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The 2022 Legislative Session: What went right for Conservatives?

By Guest Columnist Nancy Churchill The 2022 Legislative Session ended on Thursday, March 10. If you want a basic recap of what happened during session, I recommend “What passed? What died? Washington’s 2022 legislative session wrap up,” by Austin Jenkins at NWNews (bit.ly/3w44zQG).

The video recap by House Minority Leader J.T. Wilcox (R-Yelm) is also worth your time (bit.ly/3q2YJLl). Wilcox describes his disappointments from the session: a failure to fix last year’s “public safety reforms,” the failure to reform the governor’s emergency powers, the passage of a massively exploding operating budget, no tax breaks despite a record budget surplus, along with a transportation budget that only spends money in central Puget Sound and which is funded with NEW taxes and fee increases.


However, our Republican legislators did have some remarkable victories this session despite being the minority in both houses. Let’s take a look at some blocks and stops.

The sudden death of HB 1099


The biggest unexpected win was at 10 p.m. on the last day of the session with the sudden death of HB 1099 (bit.ly/3I8Rc3R). HB 1099 was intended to use comprehensive planning to drive the climate change agenda, and environmentalists were excited. In the Senate, Republicans had succeeded in getting amendments passed which watered down the impact of the legislation. House progressives refused to concur in the amendments so a conference committee was formed. The negotiations in conference would have restored the bill to its former environmental glory, but also included the insertion of some new language which was necessary to persuade certain senators to flip their votes. The new language was challenged by Senate Republicans as being out of scope. Lawyers were consulted, and they delayed the negotiations until the evening of the last day of session. By then, over in the House, the clock was ticking down towards midnight—the constitutionally mandated end of session.


The House Republican Caucus, aware of the clock, began vigorously debating the Operating Budget currently on the floor. One after the other, every Republican representative used their full allotment of time to debate the budget. If all the Republicans speak to a bill, it takes about two and a half hours of debate. Far too late, the Democrats realized they had already run out of time to bring 1099 to the floor of the House. They couldn’t finish the debate on the Operating Budget and then have another long debate on 1099 in the time left. Although the bill had finally been voted on in the Senate, the Senate Republicans had held up the bill just long enough to make it too late to bring it up for a successful vote in the House.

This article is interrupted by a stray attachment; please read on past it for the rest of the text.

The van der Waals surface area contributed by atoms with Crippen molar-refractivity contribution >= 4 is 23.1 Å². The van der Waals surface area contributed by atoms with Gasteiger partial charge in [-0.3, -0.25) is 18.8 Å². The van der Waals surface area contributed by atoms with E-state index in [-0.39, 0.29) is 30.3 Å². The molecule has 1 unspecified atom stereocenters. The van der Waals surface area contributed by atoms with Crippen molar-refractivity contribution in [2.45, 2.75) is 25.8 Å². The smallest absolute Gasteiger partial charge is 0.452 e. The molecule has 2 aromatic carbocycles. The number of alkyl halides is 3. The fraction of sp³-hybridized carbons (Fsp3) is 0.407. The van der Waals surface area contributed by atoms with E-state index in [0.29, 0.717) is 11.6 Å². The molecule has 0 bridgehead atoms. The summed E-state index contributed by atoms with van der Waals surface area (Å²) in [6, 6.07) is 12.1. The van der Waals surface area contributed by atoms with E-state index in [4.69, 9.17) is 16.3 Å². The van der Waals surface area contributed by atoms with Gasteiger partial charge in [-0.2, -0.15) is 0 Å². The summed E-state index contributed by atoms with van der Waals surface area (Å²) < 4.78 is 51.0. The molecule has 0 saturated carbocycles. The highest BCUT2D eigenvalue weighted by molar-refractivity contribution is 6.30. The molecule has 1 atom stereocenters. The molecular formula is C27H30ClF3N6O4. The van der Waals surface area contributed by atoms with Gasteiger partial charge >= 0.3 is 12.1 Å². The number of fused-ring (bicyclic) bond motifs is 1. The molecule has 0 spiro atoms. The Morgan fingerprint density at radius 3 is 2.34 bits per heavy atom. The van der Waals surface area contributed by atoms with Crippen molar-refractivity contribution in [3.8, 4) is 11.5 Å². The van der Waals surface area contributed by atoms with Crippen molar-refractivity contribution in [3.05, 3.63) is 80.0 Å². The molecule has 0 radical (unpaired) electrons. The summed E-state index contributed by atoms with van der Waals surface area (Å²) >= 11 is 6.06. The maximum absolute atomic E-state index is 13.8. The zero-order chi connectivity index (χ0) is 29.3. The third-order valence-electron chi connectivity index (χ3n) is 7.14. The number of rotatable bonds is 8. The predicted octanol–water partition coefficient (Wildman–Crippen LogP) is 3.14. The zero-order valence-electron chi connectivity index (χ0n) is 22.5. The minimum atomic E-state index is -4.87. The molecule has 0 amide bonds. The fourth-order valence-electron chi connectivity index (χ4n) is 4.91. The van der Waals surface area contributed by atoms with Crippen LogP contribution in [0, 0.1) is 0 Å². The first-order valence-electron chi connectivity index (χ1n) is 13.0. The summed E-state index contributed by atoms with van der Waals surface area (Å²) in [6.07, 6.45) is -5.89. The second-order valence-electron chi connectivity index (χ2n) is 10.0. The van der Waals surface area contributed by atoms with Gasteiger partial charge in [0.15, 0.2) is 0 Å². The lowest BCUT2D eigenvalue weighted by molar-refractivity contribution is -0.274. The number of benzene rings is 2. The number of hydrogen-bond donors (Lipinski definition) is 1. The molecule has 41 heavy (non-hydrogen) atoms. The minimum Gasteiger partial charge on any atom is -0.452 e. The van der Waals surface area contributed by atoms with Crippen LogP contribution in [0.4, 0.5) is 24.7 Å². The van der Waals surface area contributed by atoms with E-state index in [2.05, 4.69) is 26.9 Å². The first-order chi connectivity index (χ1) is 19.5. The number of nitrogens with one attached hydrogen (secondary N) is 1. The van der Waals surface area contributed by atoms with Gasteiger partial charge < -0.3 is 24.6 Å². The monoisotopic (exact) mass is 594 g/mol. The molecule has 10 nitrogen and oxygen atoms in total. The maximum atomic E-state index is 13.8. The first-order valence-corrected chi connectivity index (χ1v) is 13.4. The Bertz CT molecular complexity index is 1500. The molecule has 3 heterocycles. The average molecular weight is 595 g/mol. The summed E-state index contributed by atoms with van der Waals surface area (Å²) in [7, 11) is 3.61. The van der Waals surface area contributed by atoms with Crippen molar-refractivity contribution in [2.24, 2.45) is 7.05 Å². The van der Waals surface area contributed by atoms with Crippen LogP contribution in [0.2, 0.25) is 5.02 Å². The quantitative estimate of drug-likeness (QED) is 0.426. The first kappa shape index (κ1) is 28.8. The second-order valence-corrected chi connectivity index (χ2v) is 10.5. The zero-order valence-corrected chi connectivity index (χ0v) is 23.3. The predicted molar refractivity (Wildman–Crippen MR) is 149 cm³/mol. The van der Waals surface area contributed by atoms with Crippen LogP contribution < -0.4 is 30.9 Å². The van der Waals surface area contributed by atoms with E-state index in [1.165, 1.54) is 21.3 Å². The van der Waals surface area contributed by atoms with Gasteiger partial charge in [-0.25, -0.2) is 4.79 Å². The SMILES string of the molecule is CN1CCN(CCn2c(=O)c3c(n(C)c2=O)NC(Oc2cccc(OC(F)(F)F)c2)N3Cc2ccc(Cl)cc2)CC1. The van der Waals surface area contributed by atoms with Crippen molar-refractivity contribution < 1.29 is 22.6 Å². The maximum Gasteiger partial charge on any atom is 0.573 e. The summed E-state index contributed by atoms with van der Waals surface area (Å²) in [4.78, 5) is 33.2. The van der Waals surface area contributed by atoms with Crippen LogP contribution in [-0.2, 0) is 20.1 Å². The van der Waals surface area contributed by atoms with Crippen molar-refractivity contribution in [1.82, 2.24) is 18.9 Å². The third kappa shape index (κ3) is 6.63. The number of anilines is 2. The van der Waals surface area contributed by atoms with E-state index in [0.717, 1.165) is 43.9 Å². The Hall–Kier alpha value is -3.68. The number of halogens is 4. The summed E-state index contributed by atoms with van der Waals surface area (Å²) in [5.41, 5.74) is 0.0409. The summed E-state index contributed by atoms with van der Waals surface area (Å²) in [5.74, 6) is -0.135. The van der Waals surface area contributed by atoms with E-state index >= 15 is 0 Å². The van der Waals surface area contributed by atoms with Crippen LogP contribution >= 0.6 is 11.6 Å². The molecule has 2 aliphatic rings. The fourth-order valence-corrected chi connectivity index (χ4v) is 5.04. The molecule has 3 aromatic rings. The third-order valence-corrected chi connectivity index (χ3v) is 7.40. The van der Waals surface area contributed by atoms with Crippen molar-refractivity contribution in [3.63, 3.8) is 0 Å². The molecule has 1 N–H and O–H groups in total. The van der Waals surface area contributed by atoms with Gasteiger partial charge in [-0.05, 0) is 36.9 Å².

By working together, the House and Senate Republican caucuses were ready and able to maximize on a rare Democratic caucus mistake to block a final vote on HB 1099. If you want to see how damaging this was to the Democratic leadership, just visit Twitter and look up #YESonHB1099 (bit.ly/3J9MUux). Other wins – bills that never made it out of committee


All bills get assigned to a committee, and the first hearing in committee allows for public testimony. This year, several conservative activist groups effectively used the public hearing process and they helped to stop a few bad bills in committee!

HB 1117, Promoting salmon recovery and HB 1918, reducing emissions from outdoor power equipment both passed the House but got stuck in Senate Ways and Means. HB 1156, ranked choice voting; HB 1770, strengthening energy codes; HB 1838, salmon recovery and HB 2026, per-mile charge on vehicles never even made it out of the House.


A bill that was stopped last session, HB 1837, repetitive motion Injuries, was resurrected by House Democrats and made it over to the Senate, but died after strong opposition in public hearing from a suddenly united business community. HB 1868, hospital staffing, which would have killed rural hospitals, likewise made it over to the Senate, but received stiff opposition in public hearings.

Notable bills from the Senate that died in committee: SB 5188, Washington state public bank; SB 5543, zero-emission landscaping equipment incentive program; SB 5636, automatic voter registration, and SB 5843, false election statements.


The following bills made it through the Senate, but got stuck in their House committees: SB 5613, concerning the use of dogs to hunt black bear, cougar or bobcat (a local control issue); SB 5597, voting rights violations and SB 5662, right-of-way camping/housing.


The extremely weak emergency powers reform bill, SB 5909, made it over to the floor of the House, but after House Republicans dropped a strong amendment on it, the debate was suddenly shut down by the House speaker (bit.ly/3w4RJl4). House Democrats could have easily defeated the amendment, and voted the bill through, but they didn’t want to allow any debate on the merits of the amendment at all.


Yes, the Democrats were up to no good, and they managed to pass some awful legislation this session. But, conservative activist groups were more involved in public hearings and our Republican legislators were smart and well prepared! Please take a minute to write a note of thanks to your smart, savvy, and dedicated Republican legislators. They fought hard for you!


Nancy Churchill is the state committeewoman for the Ferry County Republican Party. She may be reached at DangerousRhetoric@pm.me. The opinions expressed in Dangerous Rhetoric are her own.

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